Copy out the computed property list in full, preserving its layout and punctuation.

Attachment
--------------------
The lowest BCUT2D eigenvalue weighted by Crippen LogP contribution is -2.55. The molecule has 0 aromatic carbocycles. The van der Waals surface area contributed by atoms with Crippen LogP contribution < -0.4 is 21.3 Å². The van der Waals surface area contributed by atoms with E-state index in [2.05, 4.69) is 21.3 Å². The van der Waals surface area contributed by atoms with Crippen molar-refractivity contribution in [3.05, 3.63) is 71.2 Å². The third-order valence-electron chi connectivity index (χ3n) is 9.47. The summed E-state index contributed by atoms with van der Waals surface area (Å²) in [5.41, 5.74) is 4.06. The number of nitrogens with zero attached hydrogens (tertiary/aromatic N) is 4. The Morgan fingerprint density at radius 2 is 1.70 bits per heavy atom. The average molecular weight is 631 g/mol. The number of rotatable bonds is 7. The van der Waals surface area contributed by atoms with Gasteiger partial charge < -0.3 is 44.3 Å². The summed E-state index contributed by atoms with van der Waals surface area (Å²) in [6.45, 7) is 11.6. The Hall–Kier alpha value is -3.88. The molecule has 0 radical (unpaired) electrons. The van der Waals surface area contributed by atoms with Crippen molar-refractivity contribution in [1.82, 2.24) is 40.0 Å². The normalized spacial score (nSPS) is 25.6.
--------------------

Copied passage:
The lowest BCUT2D eigenvalue weighted by Crippen LogP contribution is -2.55. The molecule has 0 aromatic carbocycles. The van der Waals surface area contributed by atoms with Crippen LogP contribution < -0.4 is 21.3 Å². The van der Waals surface area contributed by atoms with E-state index in [2.05, 4.69) is 21.3 Å². The van der Waals surface area contributed by atoms with Crippen molar-refractivity contribution in [3.05, 3.63) is 71.2 Å². The third-order valence-electron chi connectivity index (χ3n) is 9.47. The summed E-state index contributed by atoms with van der Waals surface area (Å²) in [5.41, 5.74) is 4.06. The number of nitrogens with zero attached hydrogens (tertiary/aromatic N) is 4. The Morgan fingerprint density at radius 2 is 1.70 bits per heavy atom. The average molecular weight is 631 g/mol. The number of rotatable bonds is 7. The van der Waals surface area contributed by atoms with Gasteiger partial charge < -0.3 is 44.3 Å². The summed E-state index contributed by atoms with van der Waals surface area (Å²) in [6.45, 7) is 11.6. The Hall–Kier alpha value is -3.88. The molecule has 0 radical (unpaired) electrons. The van der Waals surface area contributed by atoms with Crippen molar-refractivity contribution in [1.82, 2.24) is 40.0 Å². The normalized spacial score (nSPS) is 25.6.